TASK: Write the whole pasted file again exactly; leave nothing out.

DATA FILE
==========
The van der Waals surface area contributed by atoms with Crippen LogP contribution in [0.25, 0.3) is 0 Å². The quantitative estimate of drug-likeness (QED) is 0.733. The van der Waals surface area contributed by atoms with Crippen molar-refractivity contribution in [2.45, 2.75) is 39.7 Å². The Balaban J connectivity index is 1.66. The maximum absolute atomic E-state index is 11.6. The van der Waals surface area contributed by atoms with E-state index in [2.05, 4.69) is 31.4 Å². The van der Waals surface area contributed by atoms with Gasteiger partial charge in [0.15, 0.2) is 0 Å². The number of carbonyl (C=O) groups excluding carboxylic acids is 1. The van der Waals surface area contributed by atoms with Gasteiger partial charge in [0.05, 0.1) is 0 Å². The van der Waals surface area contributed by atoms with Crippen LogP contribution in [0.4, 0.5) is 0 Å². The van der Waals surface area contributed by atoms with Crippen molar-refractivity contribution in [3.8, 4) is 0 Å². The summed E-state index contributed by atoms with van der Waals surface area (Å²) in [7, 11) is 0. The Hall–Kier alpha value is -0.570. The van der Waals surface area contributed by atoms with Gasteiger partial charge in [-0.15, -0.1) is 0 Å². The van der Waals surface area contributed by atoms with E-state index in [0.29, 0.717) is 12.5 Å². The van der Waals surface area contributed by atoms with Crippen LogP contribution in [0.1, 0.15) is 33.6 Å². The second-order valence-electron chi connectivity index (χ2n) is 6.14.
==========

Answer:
The van der Waals surface area contributed by atoms with Crippen LogP contribution in [0.25, 0.3) is 0 Å². The quantitative estimate of drug-likeness (QED) is 0.733. The van der Waals surface area contributed by atoms with Crippen molar-refractivity contribution in [2.45, 2.75) is 39.7 Å². The Balaban J connectivity index is 1.66. The maximum absolute atomic E-state index is 11.6. The van der Waals surface area contributed by atoms with E-state index in [2.05, 4.69) is 31.4 Å². The van der Waals surface area contributed by atoms with Gasteiger partial charge in [0.15, 0.2) is 0 Å². The number of carbonyl (C=O) groups excluding carboxylic acids is 1. The van der Waals surface area contributed by atoms with Gasteiger partial charge in [0.05, 0.1) is 0 Å². The van der Waals surface area contributed by atoms with Crippen LogP contribution in [0.4, 0.5) is 0 Å². The van der Waals surface area contributed by atoms with Crippen molar-refractivity contribution in [3.8, 4) is 0 Å². The summed E-state index contributed by atoms with van der Waals surface area (Å²) in [7, 11) is 0. The Hall–Kier alpha value is -0.570. The van der Waals surface area contributed by atoms with Gasteiger partial charge in [-0.15, -0.1) is 0 Å². The van der Waals surface area contributed by atoms with E-state index in [0.29, 0.717) is 12.5 Å². The van der Waals surface area contributed by atoms with Crippen LogP contribution in [0.1, 0.15) is 33.6 Å². The second-order valence-electron chi connectivity index (χ2n) is 6.14.